“Richard Skinner on Writing Flash Fiction”

Richard Skinner, is a poet, author and head of the Faber Academy's fiction programme. Amanda Saint had a chance to sopeak with him, and here's what Richard had to say about flash fiction:

Flash fiction seems to have really taken off in the past couple of years, why do you think this very short story form has become so popular with both readers and writers?

Inevitably, I think the rise of flash fiction has to do largely with the rise of social media. As technology develops, so we have less time than we did to devote to reading, in isolation, long pieces of fiction. Flash fiction appeals to the younger generation of writers because the form suits the way their minds and reading practises have been shaped by new forms of communication. A well-structured and written tweet can be very pleasing in itself, for what it is—like an aphorism or a haiku. It is a new genre of writing. 

You've had poetry collections published – do you think the two forms can be compared as every word has to work so hard to earn its place? Do you ever write flash fiction yourself?
I do think some superdense flash fiction can approach the realms of poetry, because one definition of poetry could be that it is the densest possible arrangement of words to convey a feeling. In my own case, I conceived of the poems in my collection, the light user scheme, as ultra-mini short stories. I had a rule that no poem could be longer than seven lines so I had to work really hard to convey as much as I possibly could in those lines. I had to distill each story down to its barest bones whilst at the same time keeping the sense of the story intact. Rather than feeling constrained by such a severe rule, I actually felt completely liberated. It taught me a great deal about economy of means in storytelling.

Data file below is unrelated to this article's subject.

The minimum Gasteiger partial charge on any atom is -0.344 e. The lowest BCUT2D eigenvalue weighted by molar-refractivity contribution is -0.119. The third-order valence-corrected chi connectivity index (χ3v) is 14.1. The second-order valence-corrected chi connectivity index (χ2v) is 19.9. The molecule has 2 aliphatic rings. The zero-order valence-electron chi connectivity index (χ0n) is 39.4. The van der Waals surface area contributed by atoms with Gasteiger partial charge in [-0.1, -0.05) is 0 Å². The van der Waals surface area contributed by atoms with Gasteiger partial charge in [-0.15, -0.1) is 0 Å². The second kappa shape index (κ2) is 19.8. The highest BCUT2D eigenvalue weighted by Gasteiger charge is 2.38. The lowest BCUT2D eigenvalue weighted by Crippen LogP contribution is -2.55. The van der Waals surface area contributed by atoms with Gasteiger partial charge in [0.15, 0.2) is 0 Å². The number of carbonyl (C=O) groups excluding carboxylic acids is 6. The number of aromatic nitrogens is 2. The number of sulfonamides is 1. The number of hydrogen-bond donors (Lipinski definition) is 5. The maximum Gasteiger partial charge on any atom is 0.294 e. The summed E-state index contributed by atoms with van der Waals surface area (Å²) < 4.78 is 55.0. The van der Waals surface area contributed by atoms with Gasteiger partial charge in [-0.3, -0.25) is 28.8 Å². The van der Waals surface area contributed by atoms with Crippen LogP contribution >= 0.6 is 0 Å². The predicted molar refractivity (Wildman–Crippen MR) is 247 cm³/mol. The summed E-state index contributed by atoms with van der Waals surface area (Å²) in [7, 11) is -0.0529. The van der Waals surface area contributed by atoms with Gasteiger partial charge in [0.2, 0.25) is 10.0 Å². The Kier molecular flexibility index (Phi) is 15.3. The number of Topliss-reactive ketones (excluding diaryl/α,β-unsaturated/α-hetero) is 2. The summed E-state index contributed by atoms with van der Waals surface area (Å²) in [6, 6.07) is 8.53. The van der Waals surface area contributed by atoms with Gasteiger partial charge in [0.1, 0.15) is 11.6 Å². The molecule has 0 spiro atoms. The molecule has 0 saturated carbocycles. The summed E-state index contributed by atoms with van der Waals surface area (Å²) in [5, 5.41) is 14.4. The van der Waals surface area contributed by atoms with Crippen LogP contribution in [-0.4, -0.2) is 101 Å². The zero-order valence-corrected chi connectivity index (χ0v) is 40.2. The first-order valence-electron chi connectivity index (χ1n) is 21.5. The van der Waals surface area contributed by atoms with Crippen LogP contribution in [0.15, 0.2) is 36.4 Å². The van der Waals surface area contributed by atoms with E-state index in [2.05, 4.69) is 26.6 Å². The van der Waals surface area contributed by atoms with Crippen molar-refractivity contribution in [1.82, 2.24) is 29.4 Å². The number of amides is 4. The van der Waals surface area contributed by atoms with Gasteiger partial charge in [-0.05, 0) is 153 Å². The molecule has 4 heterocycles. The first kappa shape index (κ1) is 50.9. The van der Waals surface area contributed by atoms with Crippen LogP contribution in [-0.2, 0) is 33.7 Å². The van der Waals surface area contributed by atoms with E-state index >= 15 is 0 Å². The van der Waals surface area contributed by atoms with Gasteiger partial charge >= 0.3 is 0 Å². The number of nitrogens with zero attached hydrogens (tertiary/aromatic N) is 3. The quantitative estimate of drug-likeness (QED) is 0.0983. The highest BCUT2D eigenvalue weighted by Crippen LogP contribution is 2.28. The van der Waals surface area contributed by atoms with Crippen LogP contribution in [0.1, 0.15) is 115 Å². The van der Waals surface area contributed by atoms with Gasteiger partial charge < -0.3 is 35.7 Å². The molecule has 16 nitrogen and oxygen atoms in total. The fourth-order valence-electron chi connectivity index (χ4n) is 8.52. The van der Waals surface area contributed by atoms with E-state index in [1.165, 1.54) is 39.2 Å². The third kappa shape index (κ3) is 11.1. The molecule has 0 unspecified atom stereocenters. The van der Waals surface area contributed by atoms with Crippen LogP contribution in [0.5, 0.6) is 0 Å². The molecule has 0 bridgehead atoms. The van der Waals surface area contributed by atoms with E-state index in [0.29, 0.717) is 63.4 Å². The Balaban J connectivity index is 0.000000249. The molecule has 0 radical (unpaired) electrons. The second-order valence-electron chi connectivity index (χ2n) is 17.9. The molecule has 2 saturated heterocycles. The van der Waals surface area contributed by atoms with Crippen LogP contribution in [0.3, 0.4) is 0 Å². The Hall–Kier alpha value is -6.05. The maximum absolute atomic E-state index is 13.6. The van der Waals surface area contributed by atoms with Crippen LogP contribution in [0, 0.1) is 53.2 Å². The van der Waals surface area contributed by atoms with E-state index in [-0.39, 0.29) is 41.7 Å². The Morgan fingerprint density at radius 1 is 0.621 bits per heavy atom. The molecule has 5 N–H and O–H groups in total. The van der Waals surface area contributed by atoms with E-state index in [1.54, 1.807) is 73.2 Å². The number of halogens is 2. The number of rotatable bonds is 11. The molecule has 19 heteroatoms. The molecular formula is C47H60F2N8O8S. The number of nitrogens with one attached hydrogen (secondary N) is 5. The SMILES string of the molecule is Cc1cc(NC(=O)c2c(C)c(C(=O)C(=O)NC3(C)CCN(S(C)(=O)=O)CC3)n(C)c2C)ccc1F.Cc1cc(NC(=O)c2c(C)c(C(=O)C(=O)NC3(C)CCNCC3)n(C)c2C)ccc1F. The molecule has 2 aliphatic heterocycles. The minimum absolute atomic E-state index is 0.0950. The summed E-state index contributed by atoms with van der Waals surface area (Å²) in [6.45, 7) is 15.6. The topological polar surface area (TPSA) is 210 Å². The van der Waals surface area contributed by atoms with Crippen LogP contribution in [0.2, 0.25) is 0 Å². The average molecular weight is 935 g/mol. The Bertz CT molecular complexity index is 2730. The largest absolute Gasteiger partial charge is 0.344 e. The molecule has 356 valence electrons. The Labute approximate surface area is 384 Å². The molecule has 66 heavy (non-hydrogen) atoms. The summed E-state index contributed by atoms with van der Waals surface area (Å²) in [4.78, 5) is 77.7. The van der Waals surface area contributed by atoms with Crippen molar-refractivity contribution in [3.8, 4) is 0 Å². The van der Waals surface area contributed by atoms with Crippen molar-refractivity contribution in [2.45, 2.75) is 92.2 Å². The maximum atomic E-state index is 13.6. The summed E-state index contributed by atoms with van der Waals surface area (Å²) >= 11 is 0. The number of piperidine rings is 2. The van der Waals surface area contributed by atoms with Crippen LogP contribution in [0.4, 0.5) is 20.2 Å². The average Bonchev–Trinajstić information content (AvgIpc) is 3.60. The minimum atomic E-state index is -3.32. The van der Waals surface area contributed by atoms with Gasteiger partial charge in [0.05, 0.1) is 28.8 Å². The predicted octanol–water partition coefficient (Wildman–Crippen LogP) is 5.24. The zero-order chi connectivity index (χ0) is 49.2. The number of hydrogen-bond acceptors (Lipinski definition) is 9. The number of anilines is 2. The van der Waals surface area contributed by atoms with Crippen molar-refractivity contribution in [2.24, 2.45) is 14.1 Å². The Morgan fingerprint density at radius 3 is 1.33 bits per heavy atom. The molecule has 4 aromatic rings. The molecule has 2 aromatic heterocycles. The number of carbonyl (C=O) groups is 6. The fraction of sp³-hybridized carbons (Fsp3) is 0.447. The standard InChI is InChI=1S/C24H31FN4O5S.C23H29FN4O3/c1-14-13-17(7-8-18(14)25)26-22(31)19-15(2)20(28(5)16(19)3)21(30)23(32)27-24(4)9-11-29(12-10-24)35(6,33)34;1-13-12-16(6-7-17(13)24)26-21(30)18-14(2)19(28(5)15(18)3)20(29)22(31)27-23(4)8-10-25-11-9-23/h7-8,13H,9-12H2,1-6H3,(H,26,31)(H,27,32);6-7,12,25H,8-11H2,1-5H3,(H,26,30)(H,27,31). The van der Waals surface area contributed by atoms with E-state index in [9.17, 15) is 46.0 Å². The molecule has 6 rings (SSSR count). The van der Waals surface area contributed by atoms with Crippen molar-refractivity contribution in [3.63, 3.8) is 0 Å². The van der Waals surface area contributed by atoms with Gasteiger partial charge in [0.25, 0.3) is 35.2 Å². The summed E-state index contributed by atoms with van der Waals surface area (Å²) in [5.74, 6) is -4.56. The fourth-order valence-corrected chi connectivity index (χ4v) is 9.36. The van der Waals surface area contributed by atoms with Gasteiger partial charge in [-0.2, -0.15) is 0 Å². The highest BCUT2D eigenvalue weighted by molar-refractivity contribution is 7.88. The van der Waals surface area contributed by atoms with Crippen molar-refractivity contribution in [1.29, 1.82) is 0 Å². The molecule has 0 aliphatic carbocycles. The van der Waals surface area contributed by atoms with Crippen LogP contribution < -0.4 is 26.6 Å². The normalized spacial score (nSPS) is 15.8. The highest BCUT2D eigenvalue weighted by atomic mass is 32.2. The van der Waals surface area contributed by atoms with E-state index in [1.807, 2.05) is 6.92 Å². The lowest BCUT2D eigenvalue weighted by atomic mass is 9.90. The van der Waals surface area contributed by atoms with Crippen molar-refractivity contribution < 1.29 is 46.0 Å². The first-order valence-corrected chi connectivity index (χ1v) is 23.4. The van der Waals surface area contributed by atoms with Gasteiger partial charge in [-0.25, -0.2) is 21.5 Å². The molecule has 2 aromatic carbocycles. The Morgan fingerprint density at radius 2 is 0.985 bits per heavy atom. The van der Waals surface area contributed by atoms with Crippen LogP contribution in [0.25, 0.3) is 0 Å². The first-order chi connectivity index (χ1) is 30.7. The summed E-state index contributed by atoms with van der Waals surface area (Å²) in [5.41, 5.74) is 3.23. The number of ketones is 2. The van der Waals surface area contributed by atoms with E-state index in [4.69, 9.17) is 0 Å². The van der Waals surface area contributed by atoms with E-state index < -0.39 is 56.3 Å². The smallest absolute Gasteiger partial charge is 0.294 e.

Which flash fiction writers do you admire and why?

I’m reading Jayne Anne Phillips’ Black Tickets at the moment and, of the 27 stories in it, 14 are no more than a page long. They are simply amazing. In those few words, there are whole stories and histories, all in pin-sharp locations evoked by very precise language. They really do stretch the form and to read them is to feel storytelling being achieved at the highest level. 

How can the writers entering the hysteria-themed competition impress you with their stories?

As with Jayne Anne Phillips’ work, I want to feel that writers are really playing with and stretching the form, reaching for the unsayable, working hard to leave me wondering and wanting more…
Amanda Saint

About Amanda Saint

Amanda Saint grew up on the outskirts of London in a town where everyone always seemed to be going somewhere else. Now she's a nomad and has lived in many different places in the UK, including London, Exmoor, Brighton, the Lake District, and on a canal narrow boat. She also lived in New Zealand for three years, has travelled in Europe, Asia and the South Pacific, and is just about to set off on an Australian adventure for 2015. A magazine features writer by day, her love is for fiction and her short stories have appeared in various anthologies, journals and online. Amanda's first novel has just gone out on submission to agents and she's going to write the first draft of her second one in NaNoWriMo in November. Find out more here: http://www.amandasaint-writer.com/